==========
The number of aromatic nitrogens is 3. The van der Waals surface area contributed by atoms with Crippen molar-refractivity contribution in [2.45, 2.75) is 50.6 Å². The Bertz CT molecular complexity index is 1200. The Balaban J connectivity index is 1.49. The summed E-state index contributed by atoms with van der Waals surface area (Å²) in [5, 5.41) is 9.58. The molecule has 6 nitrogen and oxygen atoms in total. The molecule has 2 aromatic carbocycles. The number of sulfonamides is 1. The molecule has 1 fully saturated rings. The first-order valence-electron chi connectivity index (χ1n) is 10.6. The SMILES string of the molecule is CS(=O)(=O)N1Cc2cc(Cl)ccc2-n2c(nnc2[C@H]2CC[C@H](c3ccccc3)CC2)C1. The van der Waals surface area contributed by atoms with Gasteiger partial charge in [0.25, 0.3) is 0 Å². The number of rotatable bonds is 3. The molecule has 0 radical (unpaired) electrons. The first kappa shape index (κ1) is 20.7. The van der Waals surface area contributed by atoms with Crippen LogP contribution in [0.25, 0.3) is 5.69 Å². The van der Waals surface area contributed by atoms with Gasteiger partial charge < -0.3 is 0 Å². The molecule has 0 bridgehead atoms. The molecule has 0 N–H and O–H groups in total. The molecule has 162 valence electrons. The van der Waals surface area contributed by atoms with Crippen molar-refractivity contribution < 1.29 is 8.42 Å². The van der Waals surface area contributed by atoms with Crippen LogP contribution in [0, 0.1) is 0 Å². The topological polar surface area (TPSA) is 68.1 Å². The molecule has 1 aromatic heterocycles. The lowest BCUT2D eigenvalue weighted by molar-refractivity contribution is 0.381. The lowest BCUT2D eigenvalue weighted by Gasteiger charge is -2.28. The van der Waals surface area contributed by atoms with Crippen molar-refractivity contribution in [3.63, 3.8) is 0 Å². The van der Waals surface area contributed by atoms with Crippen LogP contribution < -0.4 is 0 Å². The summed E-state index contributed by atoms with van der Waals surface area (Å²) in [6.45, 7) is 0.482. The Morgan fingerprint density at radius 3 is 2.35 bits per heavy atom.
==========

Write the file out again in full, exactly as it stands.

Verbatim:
The number of aromatic nitrogens is 3. The van der Waals surface area contributed by atoms with Crippen molar-refractivity contribution in [2.45, 2.75) is 50.6 Å². The Bertz CT molecular complexity index is 1200. The Balaban J connectivity index is 1.49. The summed E-state index contributed by atoms with van der Waals surface area (Å²) in [5, 5.41) is 9.58. The molecule has 6 nitrogen and oxygen atoms in total. The molecule has 2 aromatic carbocycles. The number of sulfonamides is 1. The molecule has 1 fully saturated rings. The first-order valence-electron chi connectivity index (χ1n) is 10.6. The SMILES string of the molecule is CS(=O)(=O)N1Cc2cc(Cl)ccc2-n2c(nnc2[C@H]2CC[C@H](c3ccccc3)CC2)C1. The van der Waals surface area contributed by atoms with Gasteiger partial charge in [0.25, 0.3) is 0 Å². The number of rotatable bonds is 3. The molecule has 0 radical (unpaired) electrons. The first kappa shape index (κ1) is 20.7. The van der Waals surface area contributed by atoms with Crippen LogP contribution in [0.25, 0.3) is 5.69 Å². The van der Waals surface area contributed by atoms with Gasteiger partial charge < -0.3 is 0 Å². The molecule has 0 bridgehead atoms. The molecule has 0 N–H and O–H groups in total. The molecule has 162 valence electrons. The van der Waals surface area contributed by atoms with Crippen molar-refractivity contribution < 1.29 is 8.42 Å². The van der Waals surface area contributed by atoms with Crippen LogP contribution in [0, 0.1) is 0 Å². The topological polar surface area (TPSA) is 68.1 Å². The molecule has 1 aromatic heterocycles. The lowest BCUT2D eigenvalue weighted by molar-refractivity contribution is 0.381. The lowest BCUT2D eigenvalue weighted by Gasteiger charge is -2.28. The van der Waals surface area contributed by atoms with Crippen molar-refractivity contribution in [3.63, 3.8) is 0 Å². The van der Waals surface area contributed by atoms with Crippen LogP contribution < -0.4 is 0 Å². The summed E-state index contributed by atoms with van der Waals surface area (Å²) in [6.45, 7) is 0.482. The Morgan fingerprint density at radius 3 is 2.35 bits per heavy atom.